The Dirty Dance: Export Plan Puts North Idaho in the Middle of a New Coal Rush 

Plans to bring coal trains across the Northwest raise big questions

There's a stretch of road on Highway 200, as it nears the Idaho-Montana line in rural North Idaho, where the biggest traffic hazard is tourists parked on the side of the shoulder snapping pictures.

It's there that the narrow ribbon of asphalt climbs from the muddy flats of the Pack River Delta and winds its way up onto the toes of the Cabinet Mountains. From that vantage point the huge southern sweep of Lake Pend Oreille can be seen, and the view can be just as distracting as the idling roadside motorists.

Like most scenic vistas, almost everybody's pictures look the same, and it's a safe bet that any panoramic shot taken down Pend Oreille's northeastern shoreline will not only include water, trees and islands but a freight train chugging down the tracks that run along the water's edge.

Trains are so much a part of the scenery that they go unnoticed. While Highway 200 sees a steady stream of cars and trucks traveling to and from nearby Montana, it runs parallel with one of the Northwest's busiest rail lines. And through a confluence of much larger global forces--including Warren Buffett, economic growth in Asia and coal mined in Montana and Wyoming--those vacation snapshots could come to include a whole lot more trains.

Not everybody thinks the result will be too picturesque.

The Dirty Dance

Kally Thurman is an artist. She also makes a mean lentil soup and some of the best ham sandwiches you'll ever eat. Her combination art gallery/cafe (Outskirts/Hope Marketplace) is something of a gathering place in the tiny sister hamlets of Hope and East Hope. It's there that locals sit around funky tables and share news and gossip, warmed by the wood stove and surrounded by paintings.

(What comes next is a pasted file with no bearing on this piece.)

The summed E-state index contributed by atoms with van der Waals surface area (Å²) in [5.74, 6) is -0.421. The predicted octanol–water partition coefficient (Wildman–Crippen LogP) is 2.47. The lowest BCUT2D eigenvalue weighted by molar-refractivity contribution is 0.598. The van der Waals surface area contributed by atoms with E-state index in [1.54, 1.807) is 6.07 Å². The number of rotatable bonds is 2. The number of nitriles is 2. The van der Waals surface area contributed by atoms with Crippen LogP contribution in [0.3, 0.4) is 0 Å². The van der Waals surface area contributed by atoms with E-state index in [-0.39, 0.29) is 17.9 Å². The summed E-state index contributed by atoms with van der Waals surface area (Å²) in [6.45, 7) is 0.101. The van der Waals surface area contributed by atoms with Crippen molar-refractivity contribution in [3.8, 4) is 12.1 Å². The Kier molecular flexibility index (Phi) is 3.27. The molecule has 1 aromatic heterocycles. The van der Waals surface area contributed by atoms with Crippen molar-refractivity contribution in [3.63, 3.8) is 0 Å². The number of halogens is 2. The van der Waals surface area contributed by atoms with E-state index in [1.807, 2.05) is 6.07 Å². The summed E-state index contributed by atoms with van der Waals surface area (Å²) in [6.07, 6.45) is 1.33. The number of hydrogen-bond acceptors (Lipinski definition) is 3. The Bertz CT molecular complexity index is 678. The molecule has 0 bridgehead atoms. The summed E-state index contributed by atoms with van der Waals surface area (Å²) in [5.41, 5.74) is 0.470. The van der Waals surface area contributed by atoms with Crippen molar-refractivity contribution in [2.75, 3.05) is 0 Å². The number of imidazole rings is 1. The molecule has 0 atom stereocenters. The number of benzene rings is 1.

Thurman's business, which was a grocery store and filling station as far back as 1919, sits on the old highway and boasts a grandiose view of the lake. That view was maybe more grandiose before the new highway went in, but the tracks that run just across the street from her front door have always been there. Sit at the Hope Marketplace for long enough and you'll have a front row seat to the never-ending shuttle of commodities between the Washington coast and the American interior.

"I don't mind the trains," Thurman said. "I find them mystical, especially in the morning and the fog."

Ask how she would feel about a dramatic upswing in cars loaded with coal mined in Montana and Wyoming, and the mystical twinkle in her eye fades.

"That just makes me happy," she said with evident sarcasm and a sigh. "But what are we going to do about it? It's the dirty dance we gotta do. If we're going to be a capitalism-based economy, that's the dirty dance. I'd rather dirty dance with Warren Buffett than Dick Cheney."

Buffett would be pleased to hear that. True to his world-moving sense of opportunity, coal is a dirty dance that he's more than happy to get down with--especially considering his main partners, China and India.